School History


In 1936, Father James Cullen, the Parish Priest of Murgon and the surrounding district, asked some Sisters to teach in a school which he would build in Murgon.  Presentation Sisters, Mother Ursula and Mother Patrick Madden came up to see Murgon and the district.  Father Cullen told them that as well as teaching the children in the school in Murgon, the Sisters could go to the other towns in the Parish on a Sunday, to take children for Religion lessons after Mass.  Mother Ursula and Mother Patrick promised to send some Sisters in 1937, and Father Cullen and his parishioners built a Convent and a school for them.  The Convent building was a two-storey one, and part of it was set up for the accommodation of boarders.

On 10 January 1937, the Right Reverend James Duhig, Archbishop of Brisbane, blessed and opened the convent and the school buildings.  The first day of school at St Joseph’s was 27 February 1937.  On that day forty-five children came to the school.  There were four Presentation Sisters on the staff – Mother Jarlath Treacy, Mother Patrick Madden, Sister John Cormican and Sister Malachy Mountford.  Sister Joseph Halberstaedter came to the school during March.  During 1937, sixteen more children came to the school, so by the end of the year there were sixty-one pupils.

In 1937, the only buildings in the school grounds were the presbytery, a wooden Church, the Convent and one school building.

In  Brisbane the Presentation Sisters taught children in primary and secondary classes at St Rita’s in Clayfield.  Some of the girls were boarders.  World War II began in 1939 and by February 1942 the Sisters decided it would be safer to take the girls to an inland town.  As Murgon convent had rooms for boarders, St Rita’s pupils were moved up here with some of the Sisters who taught them.  As there was not enough room in the convent itself, some boarders were accommodated in a house on the corner of Angel Avenue and Gore Street.  This house was only removed in the mid 1980’s.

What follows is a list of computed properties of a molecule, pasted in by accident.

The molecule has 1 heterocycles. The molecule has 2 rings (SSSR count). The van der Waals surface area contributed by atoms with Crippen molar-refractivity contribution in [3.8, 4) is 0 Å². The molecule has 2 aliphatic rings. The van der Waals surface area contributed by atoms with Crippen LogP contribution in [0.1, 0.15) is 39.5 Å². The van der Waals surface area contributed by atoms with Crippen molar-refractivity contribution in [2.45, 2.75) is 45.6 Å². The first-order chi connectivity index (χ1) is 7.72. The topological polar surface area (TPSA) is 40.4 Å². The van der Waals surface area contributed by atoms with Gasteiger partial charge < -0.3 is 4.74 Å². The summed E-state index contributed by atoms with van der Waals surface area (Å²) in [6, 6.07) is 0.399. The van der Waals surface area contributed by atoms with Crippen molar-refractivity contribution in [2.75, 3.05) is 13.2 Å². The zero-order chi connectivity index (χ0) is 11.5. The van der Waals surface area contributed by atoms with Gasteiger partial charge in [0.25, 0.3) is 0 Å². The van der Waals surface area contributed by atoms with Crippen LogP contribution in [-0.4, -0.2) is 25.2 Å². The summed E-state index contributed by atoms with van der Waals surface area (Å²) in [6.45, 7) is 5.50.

These secondary classes taught at St Joseph’s kept the name of St Rita’s College for 1942 and most of 1943.  However, once there was a secondary school at St Joseph’s, children from Murgon and the surrounding district became pupils.  During 1943 it was realised that even when St Rita’s pupils moved back to Brisbane there would still be enough pupils to attend, so by the end of 1943 the secondary part of the school was registered as Rosary College.

From 1964 to 1970, children from Rosary College were able to attend the Murgon State High School for Home Craft, Art and Manual Arts courses.

In December 1970, as a result of small numbers of pupils, as well as a shortage of teachers, Rosary College was closed.  The boarding school was closed at the same time.

The beginning of 1987 saw the coming of the Marist Brothers to the School community.  Brother Cletus Drew was principal and also taught Year 7.  Brother Paul Turner taught Year 6.

In 2012, our 75th year, St Joseph’s School had an enrolment of 165 students from Prep to Year 7, with over one third being indigenous children.